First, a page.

Energy & Infrastructure

Midstream 101: Fractionation

Staff Reports

When you hear the word fraction, you might picture a pepperoni pizza with two slices missing. You know, the one your third-grade teacher showed you while teaching you fractions.

“If you have 8 slices of pizza and your little brother eats two, what fraction of the pizza did your little brother eat?” (The little pipsqueak ate ¼ of the pizza for those of you scoring at home)

To explain fractionation, let’s leave your little brother and his greasy hands out of it.

Natural gas processing is where the natural gas liquids, or NGLs, and water are stripped from the gas stream leaving only the pipeline quality natural gas behind. It’s that pure gas that eventually flows to the gas oven in your little brother’s house where he can now make his own pizza and stop stealing yours.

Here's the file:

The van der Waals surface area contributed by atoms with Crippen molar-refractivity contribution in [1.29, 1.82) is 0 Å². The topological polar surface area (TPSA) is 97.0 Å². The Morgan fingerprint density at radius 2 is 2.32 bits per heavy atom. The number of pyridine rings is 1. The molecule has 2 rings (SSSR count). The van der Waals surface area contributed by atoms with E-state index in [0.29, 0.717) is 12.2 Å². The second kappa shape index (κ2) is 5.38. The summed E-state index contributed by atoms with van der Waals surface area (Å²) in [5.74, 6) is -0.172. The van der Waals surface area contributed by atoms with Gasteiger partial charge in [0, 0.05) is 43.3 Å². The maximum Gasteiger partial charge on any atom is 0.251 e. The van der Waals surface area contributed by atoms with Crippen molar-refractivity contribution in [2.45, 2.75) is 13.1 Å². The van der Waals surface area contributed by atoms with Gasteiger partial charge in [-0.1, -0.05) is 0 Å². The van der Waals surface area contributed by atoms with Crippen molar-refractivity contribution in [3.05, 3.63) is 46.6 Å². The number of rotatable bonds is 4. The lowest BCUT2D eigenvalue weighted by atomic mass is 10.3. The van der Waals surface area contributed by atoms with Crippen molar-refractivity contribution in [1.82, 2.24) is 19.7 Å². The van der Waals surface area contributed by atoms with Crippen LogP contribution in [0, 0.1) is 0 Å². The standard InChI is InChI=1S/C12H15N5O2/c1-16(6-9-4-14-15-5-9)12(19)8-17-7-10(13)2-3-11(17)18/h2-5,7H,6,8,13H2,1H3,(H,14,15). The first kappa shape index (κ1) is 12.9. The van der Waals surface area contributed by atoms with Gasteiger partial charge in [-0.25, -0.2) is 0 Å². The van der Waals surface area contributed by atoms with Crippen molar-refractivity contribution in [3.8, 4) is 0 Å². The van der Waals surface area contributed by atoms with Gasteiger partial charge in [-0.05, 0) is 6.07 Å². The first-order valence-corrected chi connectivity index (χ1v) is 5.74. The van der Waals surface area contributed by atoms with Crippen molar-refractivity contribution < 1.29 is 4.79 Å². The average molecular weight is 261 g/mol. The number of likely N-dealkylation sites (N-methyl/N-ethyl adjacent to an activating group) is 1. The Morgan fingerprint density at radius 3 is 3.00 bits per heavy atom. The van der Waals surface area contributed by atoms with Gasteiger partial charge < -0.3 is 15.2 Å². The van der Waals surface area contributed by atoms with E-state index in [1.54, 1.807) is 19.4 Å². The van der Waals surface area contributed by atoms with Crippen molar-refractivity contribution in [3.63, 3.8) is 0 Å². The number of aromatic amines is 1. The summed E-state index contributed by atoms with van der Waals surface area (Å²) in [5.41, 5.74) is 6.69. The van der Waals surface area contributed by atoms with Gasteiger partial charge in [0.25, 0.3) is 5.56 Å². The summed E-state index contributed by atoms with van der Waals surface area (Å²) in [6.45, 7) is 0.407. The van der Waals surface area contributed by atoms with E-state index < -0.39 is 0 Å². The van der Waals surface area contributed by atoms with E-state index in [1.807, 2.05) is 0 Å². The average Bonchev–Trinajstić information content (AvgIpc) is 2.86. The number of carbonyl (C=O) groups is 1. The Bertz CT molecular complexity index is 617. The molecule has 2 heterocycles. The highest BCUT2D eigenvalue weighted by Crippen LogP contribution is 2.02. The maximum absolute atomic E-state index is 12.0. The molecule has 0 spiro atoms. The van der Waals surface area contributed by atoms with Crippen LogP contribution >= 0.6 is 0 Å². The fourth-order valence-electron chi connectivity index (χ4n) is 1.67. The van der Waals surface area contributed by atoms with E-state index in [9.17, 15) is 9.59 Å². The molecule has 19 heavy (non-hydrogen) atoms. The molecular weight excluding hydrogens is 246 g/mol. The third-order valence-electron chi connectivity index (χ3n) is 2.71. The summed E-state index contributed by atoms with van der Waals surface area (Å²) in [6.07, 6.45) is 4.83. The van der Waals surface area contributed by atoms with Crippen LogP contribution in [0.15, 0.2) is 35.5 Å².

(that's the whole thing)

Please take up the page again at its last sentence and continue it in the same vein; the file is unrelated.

As for the NGLs that are left behind after processing, they must be broken down to their base components to be usable. So, piece by piece (or fraction by fraction) the NGLs are broken down in a process called fractionation.

Fractionation is the process of boiling off the different hydrocarbons one by one. Each hydrocarbon has a different boiling point so as the temperature increases, the components separate.

First, NGLs go through the deethanizer which separates the ethane. Then, the depropanizer which removes the propane. Finally, the debutanizer that removes the butane.

Anyway, the fractionation process provides usable NGLs that have a variety of purposes from making fuel and plastics to rubber and refrigerants.

Energy & Infrastructure

Midstream 101 Series

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